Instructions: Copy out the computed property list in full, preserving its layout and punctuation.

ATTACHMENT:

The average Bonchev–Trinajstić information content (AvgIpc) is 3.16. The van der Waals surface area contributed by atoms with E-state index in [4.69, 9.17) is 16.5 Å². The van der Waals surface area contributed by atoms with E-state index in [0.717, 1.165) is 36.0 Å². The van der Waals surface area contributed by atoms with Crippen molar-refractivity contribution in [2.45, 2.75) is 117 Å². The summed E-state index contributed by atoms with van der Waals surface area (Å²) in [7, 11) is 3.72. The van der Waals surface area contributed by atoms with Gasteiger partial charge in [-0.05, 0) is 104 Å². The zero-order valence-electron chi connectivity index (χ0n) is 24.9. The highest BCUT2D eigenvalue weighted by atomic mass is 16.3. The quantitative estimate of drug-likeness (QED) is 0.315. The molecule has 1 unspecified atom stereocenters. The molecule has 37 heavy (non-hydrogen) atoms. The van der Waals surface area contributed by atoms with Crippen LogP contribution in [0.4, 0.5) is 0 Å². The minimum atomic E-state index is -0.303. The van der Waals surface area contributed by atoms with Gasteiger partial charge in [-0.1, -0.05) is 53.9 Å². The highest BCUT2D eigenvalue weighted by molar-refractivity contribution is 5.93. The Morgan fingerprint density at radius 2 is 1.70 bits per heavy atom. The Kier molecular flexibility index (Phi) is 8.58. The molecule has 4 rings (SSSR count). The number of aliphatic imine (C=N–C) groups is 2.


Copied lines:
The average Bonchev–Trinajstić information content (AvgIpc) is 3.16. The van der Waals surface area contributed by atoms with E-state index in [4.69, 9.17) is 16.5 Å². The van der Waals surface area contributed by atoms with E-state index in [0.717, 1.165) is 36.0 Å². The van der Waals surface area contributed by atoms with Crippen molar-refractivity contribution in [2.45, 2.75) is 117 Å². The summed E-state index contributed by atoms with van der Waals surface area (Å²) in [7, 11) is 3.72. The van der Waals surface area contributed by atoms with Gasteiger partial charge in [-0.05, 0) is 104 Å². The zero-order valence-electron chi connectivity index (χ0n) is 24.9. The highest BCUT2D eigenvalue weighted by atomic mass is 16.3. The quantitative estimate of drug-likeness (QED) is 0.315. The molecule has 1 unspecified atom stereocenters. The molecule has 37 heavy (non-hydrogen) atoms. The van der Waals surface area contributed by atoms with Crippen LogP contribution in [0.4, 0.5) is 0 Å². The minimum atomic E-state index is -0.303. The van der Waals surface area contributed by atoms with Gasteiger partial charge in [-0.1, -0.05) is 53.9 Å². The highest BCUT2D eigenvalue weighted by molar-refractivity contribution is 5.93. The Morgan fingerprint density at radius 2 is 1.70 bits per heavy atom. The Kier molecular flexibility index (Phi) is 8.58. The molecule has 4 rings (SSSR count). The number of aliphatic imine (C=N–C) groups is 2.